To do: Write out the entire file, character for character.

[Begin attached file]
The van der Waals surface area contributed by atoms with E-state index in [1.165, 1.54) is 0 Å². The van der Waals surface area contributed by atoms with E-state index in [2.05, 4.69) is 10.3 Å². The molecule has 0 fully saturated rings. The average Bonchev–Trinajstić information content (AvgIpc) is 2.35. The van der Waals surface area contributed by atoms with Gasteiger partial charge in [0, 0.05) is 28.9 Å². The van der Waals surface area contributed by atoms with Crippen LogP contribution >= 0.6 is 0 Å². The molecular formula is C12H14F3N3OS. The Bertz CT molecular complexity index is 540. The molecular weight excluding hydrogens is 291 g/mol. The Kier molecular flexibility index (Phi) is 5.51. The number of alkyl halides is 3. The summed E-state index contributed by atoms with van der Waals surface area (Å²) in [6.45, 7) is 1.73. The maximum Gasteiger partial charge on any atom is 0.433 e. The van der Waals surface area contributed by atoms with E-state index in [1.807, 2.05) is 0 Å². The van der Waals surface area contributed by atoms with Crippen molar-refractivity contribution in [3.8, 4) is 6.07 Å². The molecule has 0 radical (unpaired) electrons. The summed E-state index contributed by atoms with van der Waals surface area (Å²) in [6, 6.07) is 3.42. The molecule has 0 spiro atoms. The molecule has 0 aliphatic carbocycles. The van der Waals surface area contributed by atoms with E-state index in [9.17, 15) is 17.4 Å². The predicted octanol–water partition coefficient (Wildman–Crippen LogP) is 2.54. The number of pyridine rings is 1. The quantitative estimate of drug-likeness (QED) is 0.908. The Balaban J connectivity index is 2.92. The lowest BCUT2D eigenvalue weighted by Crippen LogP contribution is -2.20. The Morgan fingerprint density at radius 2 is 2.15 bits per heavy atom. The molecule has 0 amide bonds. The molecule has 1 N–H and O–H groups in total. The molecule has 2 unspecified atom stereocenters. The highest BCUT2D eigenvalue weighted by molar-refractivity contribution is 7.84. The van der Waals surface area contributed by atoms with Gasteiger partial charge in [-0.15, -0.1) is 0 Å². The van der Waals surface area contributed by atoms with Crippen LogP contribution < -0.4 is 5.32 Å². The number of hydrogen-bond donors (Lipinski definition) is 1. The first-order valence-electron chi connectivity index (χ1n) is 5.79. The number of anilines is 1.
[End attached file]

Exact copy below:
The van der Waals surface area contributed by atoms with E-state index in [1.165, 1.54) is 0 Å². The van der Waals surface area contributed by atoms with E-state index in [2.05, 4.69) is 10.3 Å². The molecule has 0 fully saturated rings. The average Bonchev–Trinajstić information content (AvgIpc) is 2.35. The van der Waals surface area contributed by atoms with Gasteiger partial charge in [0, 0.05) is 28.9 Å². The van der Waals surface area contributed by atoms with Crippen LogP contribution >= 0.6 is 0 Å². The molecular formula is C12H14F3N3OS. The Bertz CT molecular complexity index is 540. The molecular weight excluding hydrogens is 291 g/mol. The Kier molecular flexibility index (Phi) is 5.51. The number of alkyl halides is 3. The summed E-state index contributed by atoms with van der Waals surface area (Å²) in [6.45, 7) is 1.73. The maximum Gasteiger partial charge on any atom is 0.433 e. The van der Waals surface area contributed by atoms with E-state index in [1.807, 2.05) is 0 Å². The van der Waals surface area contributed by atoms with Crippen molar-refractivity contribution in [3.8, 4) is 6.07 Å². The molecule has 0 radical (unpaired) electrons. The summed E-state index contributed by atoms with van der Waals surface area (Å²) in [6, 6.07) is 3.42. The molecule has 0 spiro atoms. The molecule has 0 aliphatic carbocycles. The van der Waals surface area contributed by atoms with E-state index in [9.17, 15) is 17.4 Å². The predicted octanol–water partition coefficient (Wildman–Crippen LogP) is 2.54. The number of pyridine rings is 1. The quantitative estimate of drug-likeness (QED) is 0.908. The Balaban J connectivity index is 2.92. The lowest BCUT2D eigenvalue weighted by Crippen LogP contribution is -2.20. The Morgan fingerprint density at radius 2 is 2.15 bits per heavy atom. The molecule has 0 amide bonds. The molecule has 1 N–H and O–H groups in total. The molecule has 2 unspecified atom stereocenters. The highest BCUT2D eigenvalue weighted by molar-refractivity contribution is 7.84. The van der Waals surface area contributed by atoms with Gasteiger partial charge in [-0.15, -0.1) is 0 Å². The van der Waals surface area contributed by atoms with Crippen LogP contribution < -0.4 is 5.32 Å². The number of hydrogen-bond donors (Lipinski definition) is 1. The first-order valence-electron chi connectivity index (χ1n) is 5.79. The number of anilines is 1.